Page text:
The lack of cannabis advertising solutions available to businesses seeking to connect with other businesses, along with several other recent developments, motivated us to launch New Cannabis Ventures in September. Our goal is to better connect the industry, focusing on only the most promising cannabis companies and the most influential investors and allowing cannabis companies, ancillary product and service providers and investors to save time while learning about potential business partners. We are encouraged by the efforts many others are making to help address the challenges of promoting one’s cannabis-related company and are quickly discovering steps companies can take to elevate their awareness and expand their network.
One significant change over the past year has been the improvement in business-focused content. While some mainstream print media, like the Denver Post, through its “The Cannabist”, the San Francisco Chronicle, through its “Smell the Truth”, Fast Company, Inc. Magazine and the Village Voice, have increased their coverage of the business side of the cannabis industry, we are also seeing some organizations that are doing a great job on seeking out industry leaders and innovators for interviews or articles. Having your company featured as a subject or being included as an attributed source is a way to boost your company’s visibility with other businesses. Publishing a blog is a great way to achieve this, developing your reputation as a thought leader. A great example of this is Canna Law Group, which publishes the Canna Law Blog.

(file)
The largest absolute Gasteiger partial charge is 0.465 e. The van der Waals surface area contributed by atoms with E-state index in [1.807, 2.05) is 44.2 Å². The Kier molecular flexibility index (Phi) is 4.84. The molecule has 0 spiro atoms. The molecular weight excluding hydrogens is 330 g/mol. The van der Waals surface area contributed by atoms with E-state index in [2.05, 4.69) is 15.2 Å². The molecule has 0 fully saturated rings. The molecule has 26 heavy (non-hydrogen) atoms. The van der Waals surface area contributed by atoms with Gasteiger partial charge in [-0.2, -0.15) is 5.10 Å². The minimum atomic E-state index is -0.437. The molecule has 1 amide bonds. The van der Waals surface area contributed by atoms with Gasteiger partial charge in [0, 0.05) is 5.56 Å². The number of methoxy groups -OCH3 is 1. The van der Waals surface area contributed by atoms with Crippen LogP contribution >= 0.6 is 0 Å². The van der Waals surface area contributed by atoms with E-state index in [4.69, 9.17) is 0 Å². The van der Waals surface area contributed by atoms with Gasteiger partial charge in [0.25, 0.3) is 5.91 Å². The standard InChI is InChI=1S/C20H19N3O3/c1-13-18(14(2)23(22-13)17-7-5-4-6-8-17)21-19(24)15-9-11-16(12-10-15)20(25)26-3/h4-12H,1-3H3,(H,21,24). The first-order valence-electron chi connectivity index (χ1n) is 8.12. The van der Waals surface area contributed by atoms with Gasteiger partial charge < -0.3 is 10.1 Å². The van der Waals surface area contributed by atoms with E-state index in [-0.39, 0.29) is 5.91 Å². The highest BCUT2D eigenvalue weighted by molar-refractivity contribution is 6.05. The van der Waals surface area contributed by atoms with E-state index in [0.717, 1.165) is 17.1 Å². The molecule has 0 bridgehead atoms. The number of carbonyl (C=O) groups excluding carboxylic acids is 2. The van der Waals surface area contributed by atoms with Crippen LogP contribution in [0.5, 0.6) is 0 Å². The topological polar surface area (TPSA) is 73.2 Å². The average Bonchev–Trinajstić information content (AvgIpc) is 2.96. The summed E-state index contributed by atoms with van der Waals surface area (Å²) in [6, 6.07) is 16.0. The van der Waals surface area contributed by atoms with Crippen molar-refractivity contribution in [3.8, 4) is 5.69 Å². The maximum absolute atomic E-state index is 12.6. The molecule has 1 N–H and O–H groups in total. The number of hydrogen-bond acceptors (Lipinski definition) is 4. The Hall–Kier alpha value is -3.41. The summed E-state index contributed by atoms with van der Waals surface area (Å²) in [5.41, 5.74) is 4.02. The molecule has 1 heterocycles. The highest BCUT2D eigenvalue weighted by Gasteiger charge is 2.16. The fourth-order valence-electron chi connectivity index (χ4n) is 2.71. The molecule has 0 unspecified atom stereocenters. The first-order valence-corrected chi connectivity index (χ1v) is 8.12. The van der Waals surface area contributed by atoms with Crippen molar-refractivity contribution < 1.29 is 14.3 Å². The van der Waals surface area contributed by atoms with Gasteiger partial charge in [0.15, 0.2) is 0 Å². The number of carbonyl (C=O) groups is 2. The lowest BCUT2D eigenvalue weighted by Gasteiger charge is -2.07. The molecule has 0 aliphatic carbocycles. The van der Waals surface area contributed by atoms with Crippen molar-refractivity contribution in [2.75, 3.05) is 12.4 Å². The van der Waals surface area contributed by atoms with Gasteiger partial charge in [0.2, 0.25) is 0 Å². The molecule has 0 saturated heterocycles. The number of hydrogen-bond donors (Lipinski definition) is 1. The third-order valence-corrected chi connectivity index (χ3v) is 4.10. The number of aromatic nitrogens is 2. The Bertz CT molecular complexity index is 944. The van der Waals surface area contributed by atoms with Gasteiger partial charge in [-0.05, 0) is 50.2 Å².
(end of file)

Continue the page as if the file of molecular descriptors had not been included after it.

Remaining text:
While we have no formal relationships with any content providers, we are encouraged by the efforts of Cashinbis and CannaInsider and incorporate a great deal of their content. Cashinbis started off doing short written interviews that included some first-class graphics and is now doing audio and video interviews, while CannaInsider continues to produce excellent weekly in-depth audio interviews. We think it is very worthwhile for businesses trying to raise their awareness to invest in video content.